Theoretical material design and experimental synthesis have advanced in the past few decades with a key role in the development of functional materials, useful for next generation technologies. Ultimately, however, the goal of synthesis science remains to be achieved in order to locate atoms in a specific position of matter. In a new report now published on Science Advances, Changhee Sohn and researchers in materials science and nanostructure physics in the U.S. and the Republic of Korea developed a unique method to inject elements in a specific crystallographic position in a composite material via strain engineering. The team showed a powerful way to use strain to artificially manipulate the atomic position for the synthesis of new materials and structures. The results are applicable to a wide range of systems to provide a new route to functional materials.
Using strain to develop new materials.
Epitaxial strain originates from the lattice mismatch between a film and a substrate to manipulate important physical properties of materials. They have also revolutionized industries to develop fast central computing processors. Ferroelectricity and its potential for ultrahigh density memory shows the importance of strain engineering in future technologies. In a recent theoretical prediction, researchers proposed an unreported role of strain to develop new materials by inserting and repositioning individual atoms in a site-specific manner within a unit cell of materials. Using this strain-driven method, Sohn et al. combined layered perovskite materials such as Bi4Ti3O12 (abbreviated as BiT) and simple perovskites with the general formula ABO3. The BiT is a unique ferroelectric material with three oxygen octahedral sublayers sandwiched between two BiO2– layers. In a separate synthetic approach, Sohn et al. formed a composite Bi5Ti3FeO12 (BiTF) at the subunit level by strain and controlled the inserted iron (Fe) ions at the subunit level. During the experiments, they used pulsed laser deposition with two targets Bi4Ti3O12 (abbreviated as BiT) and bismuth ferrite (BiFeO3), abbreviated BFO, to demonstrate the growth control of composite materials by alloying BFO with layered BiT. During the experiments, they ablated the material at subunit cell level on strontium titanate (SrTiO3) substrates to precisely control their composition. Using scanning transmission electron microscopy (STEM), the team visualized the complete insertion of the additional octahedral layers between adjunct BiO2– layers. They obtained high-angle annular dark-field (HAADF) images of BiT and BiTF films grown on strontium titanate substrates, where the bright and intense signals arrived from heavy bismuth (Bi) ions and weaker signals arrived from the lighter titanium and iron ions. Using the two-target method, Sohn et al. also synthesized epitaxial BiTF thin films on various substrates with different directions and magnitudes of strain.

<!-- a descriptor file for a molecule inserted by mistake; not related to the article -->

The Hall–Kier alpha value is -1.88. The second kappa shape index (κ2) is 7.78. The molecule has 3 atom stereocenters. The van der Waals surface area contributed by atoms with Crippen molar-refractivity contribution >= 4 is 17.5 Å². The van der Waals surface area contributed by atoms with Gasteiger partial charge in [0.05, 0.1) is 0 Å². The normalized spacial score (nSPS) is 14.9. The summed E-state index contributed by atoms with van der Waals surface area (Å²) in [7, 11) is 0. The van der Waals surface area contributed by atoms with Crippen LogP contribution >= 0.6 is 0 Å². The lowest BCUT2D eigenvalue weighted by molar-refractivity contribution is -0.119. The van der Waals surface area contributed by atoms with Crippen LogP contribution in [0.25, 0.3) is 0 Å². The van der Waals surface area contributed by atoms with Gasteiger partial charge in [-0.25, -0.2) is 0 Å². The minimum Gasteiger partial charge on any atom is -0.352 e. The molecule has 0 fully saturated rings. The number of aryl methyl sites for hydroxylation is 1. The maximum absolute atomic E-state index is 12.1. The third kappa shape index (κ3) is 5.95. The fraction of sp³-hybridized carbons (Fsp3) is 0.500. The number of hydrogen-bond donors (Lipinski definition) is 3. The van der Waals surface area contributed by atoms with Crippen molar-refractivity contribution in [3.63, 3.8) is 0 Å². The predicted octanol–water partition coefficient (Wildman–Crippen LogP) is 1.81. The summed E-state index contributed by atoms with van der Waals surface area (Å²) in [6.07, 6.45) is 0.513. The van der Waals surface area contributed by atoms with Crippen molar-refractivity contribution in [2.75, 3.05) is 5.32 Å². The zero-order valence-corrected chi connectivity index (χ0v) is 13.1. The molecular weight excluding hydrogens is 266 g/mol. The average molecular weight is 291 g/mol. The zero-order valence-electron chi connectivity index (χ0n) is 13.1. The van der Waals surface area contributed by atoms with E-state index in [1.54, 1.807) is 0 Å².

To understand the strain-dependent distribution of Fe ions in the materials at the atomic scale, Sohn et al. conducted energy-dispersive X-ray spectroscopy mapping combined with STEM (scanning transmission electron microscopy) on BiTF films. Using atomically resolved energy dispersive X-ray (EDX) mapping, the team revealed the distinct evolution of the material. The excellent agreement of the role of strain with the theoretical prediction supported its role in controlling the Fe ion distribution in the film. The scientists were also keen to understand how inserting and positioning Fe ions into BiT affected the macroscopic properties of the film. To accomplish this, they fist focused on the optical properties important to understand electronic structures at the fundamental level and for technical applications. After inserting BFO blocks the scientists observed bandgap reduction. Sohn et al. also observed the relationship between ferroelectricity of BiTF films and the cationic distribution of iron ions. Thereafter, using Kelvin probe force microscopy (cKPFM), they examined the piezoelectric properties of the films to note strong substrate dependence on lateral and vertical ferroelectricity.